One of the first available models in Panasonic's 2007 Viera TV range, this 50-inch plasma screen comes in just below the flagship TH-50PZ700 model and can be found online for under £1,400.
While it lacks the PZ700's 'Full HD' 1,920x1,080-pixel resolution, the TX70 is HD Ready and can be paired up with a Blu-ray player, HD DVD deck, HDTV service or next-generation games console. It also comes with a built-in digital terrestrial tuner for Freeview standard-definition TV.
This is a 50-inch plasma TV, so unsurprisingly it's pretty large -- but not overly so. The frame surrounding the screen is narrow, with the speakers sneakily incorporated into it, so Panasonic has succeeded in trimming off much of the extra flab you see on many large flat-screen TVs. Weight-wise, it's fine -- not something you'd want to have to lug from room to room every day, but well-suited to wall-mounting.
The PX70's looks gorgeous, and even the pedestal stand feels solidly built
Like previous Viera plasmas, the build quality is top class. Everything feels completely solid, including the pedestal stand, and there's no sign of plasticky cheapness anywhere on the outside. It's a good-looking screen, too -- you can't really go wrong with black.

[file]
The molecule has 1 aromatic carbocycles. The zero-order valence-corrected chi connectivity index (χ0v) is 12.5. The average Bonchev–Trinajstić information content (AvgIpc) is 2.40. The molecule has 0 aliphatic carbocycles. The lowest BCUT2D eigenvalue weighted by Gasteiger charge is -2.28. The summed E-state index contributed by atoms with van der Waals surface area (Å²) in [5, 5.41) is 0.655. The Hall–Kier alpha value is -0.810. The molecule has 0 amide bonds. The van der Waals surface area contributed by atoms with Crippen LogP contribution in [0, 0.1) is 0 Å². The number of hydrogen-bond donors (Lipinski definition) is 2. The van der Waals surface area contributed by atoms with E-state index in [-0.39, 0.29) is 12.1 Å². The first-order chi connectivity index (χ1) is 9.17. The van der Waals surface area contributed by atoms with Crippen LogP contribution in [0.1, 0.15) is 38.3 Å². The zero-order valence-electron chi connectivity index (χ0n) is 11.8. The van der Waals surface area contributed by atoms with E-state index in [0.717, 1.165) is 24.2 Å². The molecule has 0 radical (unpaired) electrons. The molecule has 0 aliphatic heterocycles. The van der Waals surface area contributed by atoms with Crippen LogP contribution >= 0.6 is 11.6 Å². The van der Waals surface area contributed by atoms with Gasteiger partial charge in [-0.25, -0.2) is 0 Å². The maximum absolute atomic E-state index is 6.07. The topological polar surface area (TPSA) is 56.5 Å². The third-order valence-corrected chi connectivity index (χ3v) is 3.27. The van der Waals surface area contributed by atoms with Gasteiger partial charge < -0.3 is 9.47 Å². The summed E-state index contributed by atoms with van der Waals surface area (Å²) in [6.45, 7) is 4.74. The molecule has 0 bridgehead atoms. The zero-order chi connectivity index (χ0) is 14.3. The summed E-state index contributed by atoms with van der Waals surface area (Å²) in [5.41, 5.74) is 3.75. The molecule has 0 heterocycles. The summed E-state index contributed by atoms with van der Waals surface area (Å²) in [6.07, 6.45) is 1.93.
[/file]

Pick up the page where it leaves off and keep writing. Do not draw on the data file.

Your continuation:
There are no inputs on the front or side panel, which might annoy anyone who likes to regularly hook a camcorder up to his or her telly to watch recordings. Everything is instead located around the back, where you'll find a couple of HDMIs, two RGB-capable Scarts and component video and VGA inputs, plus the accompanying audio sockets.
The PX70 is fairly light on features, except for the basics you'd expect to see on any decent plasma TV.
For starters, there's very little in the way of picture tweaking options -- just the ability to adjust colour, contrast, brightness and sharpness, and a colour management and basic noise-reduction function. Most plasma and LCD HDTVs include individual colour temperature settings, several noise reduction modes and more, but you don't get that here (whether most users actually need all that stuff is debatable, mind you).
The menu system you use to adjust the settings is well designed, with large, crisp text and a simple layout. The remote control could be a little more responsive -- we often had to press buttons a few times to get a reaction -- but overall it works well.
The digital and analogue tuners are brilliantly easy to set up, as you can autotune both simultaneously. Again, things are quite basic with the digital Freeview tuner -- the electronic programme guide gives only a week's worth of information -- but it all works slickly enough. A common interface slot on the back means you'll be able to expand the digital service in the future, if necessary.